This “wicked” experience better mimics real life itself, which is more unpredictable and challenging than any sport. In golf you might be able to specialise early and narrowly, but in wicked domains we need to set up a broader set of skills, says the writer. “Breadth of training predicts breadth of transfer”: train broadly and you will build conceptual skills that you can then apply to every new situation you find yourself facing.

No knowledge or experience is wasted

In changing career, you bring knowledge from one area where it’s ordinary, into another where it’s less familiar – and potentially extraordinary.

If you’re not sure what career is right for you, and you’ve been jumping around between jobs, don’t panic, says David. Every role you do, every experience you have, is adding to your broad spectrum of skills – and you never know when they might come in handy.

Steve Jobs, the tech titan and founder of Apple, once attended a calligraphy class. It was this experience that gave him the idea of developing attractive fonts and customisable elements for the Mac.

And “in technological innovation,” says David, “the people who are making the biggest impact now are not the people who have spent their lives working in one technology, but the people who have spread their work across a large number of different technological domains.” This means they are able to bring knowledge from one area where it’s ordinary, into another where it’s less familiar – and potentially extraordinary.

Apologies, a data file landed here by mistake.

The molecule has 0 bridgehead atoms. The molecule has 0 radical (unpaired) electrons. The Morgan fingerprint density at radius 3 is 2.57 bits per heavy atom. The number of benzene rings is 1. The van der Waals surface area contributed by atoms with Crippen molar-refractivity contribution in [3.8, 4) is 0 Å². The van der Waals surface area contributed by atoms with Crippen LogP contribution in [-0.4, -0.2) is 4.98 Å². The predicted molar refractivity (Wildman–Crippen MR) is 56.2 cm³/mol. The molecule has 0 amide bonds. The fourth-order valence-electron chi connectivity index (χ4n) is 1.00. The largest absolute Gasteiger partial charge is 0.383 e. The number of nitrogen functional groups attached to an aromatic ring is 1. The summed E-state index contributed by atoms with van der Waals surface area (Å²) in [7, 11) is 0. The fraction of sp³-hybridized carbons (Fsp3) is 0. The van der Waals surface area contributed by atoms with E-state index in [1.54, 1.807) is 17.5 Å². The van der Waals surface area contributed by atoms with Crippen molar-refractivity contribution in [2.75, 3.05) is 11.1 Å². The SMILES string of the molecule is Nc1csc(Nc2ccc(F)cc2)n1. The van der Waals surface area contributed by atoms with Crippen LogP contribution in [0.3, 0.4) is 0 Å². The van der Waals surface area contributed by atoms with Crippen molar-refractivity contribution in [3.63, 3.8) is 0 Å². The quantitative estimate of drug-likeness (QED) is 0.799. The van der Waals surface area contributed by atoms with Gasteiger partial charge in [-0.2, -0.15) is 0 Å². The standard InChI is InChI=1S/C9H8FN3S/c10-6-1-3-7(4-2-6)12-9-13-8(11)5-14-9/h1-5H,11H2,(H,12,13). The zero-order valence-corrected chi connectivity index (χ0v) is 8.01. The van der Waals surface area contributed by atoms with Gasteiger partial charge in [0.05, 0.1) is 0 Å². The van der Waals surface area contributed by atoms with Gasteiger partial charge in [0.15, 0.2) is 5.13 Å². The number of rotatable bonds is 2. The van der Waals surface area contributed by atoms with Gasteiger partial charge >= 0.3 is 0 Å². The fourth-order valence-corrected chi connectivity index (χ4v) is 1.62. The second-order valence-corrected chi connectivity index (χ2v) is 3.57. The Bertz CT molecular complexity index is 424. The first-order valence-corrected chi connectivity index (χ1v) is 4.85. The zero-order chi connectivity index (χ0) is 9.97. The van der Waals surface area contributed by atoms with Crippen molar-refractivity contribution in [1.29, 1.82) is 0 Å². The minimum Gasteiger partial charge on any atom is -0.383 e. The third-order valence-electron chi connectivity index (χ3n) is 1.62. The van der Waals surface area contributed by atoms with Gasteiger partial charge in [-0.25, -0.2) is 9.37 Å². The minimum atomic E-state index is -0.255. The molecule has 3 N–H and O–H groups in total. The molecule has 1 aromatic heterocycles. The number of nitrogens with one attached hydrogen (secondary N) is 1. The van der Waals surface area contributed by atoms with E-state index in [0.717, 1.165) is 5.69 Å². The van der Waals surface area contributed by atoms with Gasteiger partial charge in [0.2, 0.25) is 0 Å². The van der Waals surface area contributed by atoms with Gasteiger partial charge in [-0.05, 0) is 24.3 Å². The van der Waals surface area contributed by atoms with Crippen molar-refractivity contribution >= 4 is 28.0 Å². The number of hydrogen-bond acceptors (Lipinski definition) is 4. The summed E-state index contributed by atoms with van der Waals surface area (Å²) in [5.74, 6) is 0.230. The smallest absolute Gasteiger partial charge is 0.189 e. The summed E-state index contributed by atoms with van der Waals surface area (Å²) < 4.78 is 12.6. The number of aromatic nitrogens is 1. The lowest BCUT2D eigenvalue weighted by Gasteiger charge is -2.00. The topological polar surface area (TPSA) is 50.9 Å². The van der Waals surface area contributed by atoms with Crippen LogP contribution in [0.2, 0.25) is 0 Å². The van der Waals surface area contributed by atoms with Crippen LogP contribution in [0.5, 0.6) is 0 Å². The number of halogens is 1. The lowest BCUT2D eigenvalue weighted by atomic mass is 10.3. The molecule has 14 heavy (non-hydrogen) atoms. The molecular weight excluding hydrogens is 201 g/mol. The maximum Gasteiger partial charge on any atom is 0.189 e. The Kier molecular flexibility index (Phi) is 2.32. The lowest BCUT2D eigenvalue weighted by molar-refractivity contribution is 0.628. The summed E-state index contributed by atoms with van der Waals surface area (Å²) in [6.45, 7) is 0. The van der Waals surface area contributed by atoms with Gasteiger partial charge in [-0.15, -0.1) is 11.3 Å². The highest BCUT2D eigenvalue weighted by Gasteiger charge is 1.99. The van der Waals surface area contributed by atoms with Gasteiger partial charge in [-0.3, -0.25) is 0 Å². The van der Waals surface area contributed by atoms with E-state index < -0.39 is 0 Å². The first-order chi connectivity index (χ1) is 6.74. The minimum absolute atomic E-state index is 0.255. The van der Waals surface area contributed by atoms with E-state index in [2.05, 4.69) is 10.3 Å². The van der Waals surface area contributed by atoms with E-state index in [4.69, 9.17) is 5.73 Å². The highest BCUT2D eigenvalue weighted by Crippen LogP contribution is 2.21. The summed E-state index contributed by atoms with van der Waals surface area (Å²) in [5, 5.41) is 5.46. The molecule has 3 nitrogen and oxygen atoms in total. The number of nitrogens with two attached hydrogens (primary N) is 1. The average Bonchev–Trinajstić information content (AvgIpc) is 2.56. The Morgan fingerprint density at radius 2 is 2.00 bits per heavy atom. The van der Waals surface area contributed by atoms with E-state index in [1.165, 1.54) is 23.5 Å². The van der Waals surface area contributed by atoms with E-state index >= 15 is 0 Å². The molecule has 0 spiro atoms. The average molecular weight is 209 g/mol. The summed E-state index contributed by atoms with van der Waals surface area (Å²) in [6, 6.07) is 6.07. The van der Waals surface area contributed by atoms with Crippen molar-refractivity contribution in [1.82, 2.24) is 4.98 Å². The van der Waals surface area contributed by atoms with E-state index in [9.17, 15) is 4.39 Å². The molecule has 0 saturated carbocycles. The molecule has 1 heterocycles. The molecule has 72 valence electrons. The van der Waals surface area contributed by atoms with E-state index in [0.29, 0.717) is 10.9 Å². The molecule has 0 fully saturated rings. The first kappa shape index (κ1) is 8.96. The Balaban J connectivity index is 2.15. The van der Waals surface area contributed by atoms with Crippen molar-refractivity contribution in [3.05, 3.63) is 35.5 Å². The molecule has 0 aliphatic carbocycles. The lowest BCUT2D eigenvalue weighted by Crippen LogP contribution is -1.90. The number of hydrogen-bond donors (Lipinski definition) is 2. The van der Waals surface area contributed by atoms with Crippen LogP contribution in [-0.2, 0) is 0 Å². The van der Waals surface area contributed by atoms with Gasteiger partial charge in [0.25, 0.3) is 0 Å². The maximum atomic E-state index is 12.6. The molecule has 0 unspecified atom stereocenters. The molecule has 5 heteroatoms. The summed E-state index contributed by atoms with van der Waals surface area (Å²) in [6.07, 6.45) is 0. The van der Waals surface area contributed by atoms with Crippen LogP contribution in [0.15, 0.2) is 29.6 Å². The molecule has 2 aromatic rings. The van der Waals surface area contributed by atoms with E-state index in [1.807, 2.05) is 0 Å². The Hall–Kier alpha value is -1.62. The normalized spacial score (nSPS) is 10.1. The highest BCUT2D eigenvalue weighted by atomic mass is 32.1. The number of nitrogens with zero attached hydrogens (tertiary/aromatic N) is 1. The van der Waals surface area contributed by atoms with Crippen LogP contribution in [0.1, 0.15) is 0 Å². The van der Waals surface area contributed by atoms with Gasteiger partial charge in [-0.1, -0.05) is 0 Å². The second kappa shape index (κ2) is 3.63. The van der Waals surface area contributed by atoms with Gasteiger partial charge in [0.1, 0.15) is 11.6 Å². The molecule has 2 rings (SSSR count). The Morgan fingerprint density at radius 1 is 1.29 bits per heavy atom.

It’s never too late

Switching your career could unlock your full potential

Van Gogh had multiple careers: art dealer, teacher, bookseller and pastor. It was only when he had failed at all these things that he turned his hand to drawing, and it was only in his final years that the impressionist found the style that made him famous. “If not for the last two years of his life he may have been a historical footnote,” says David.

Recent research shows that in the United States, the average age of a blockbuster start-up founder is 45-and-a-half. “They usually have to zigzag quite a bit before that, before they find that ground where they can do something uniquely,” says the writer, “but just like with the Roger and Tiger story, we only hear of these very young people and these very dramatic successes – even though those are not the norm.”

Don’t be afraid to change your path

“Don’t fall prey to the sunk-cost fallacy,” says David. Just because you’ve already invested a lot of money or effort into something doesn’t mean you should keep going. Changing jobs means a “period of challenge” but usually when people make the leap they improve in all sorts of ways. “If you’re thinking about making a change,” says David, “you probably should.”

We also shouldn’t be scared to alter our plans and visions for the future. With a five-year plan we’re making decisions for a person we don’t know yet, to be carried out in the context of a world that we can’t conceive of yet. “I think it’s fine to have a five-year plan,” says David, “if you hold it very lightly and are willing to update it a lot.”

In his new book, “Range”, David Epstein dispels the myth that specialism beats generalism in sport and in life.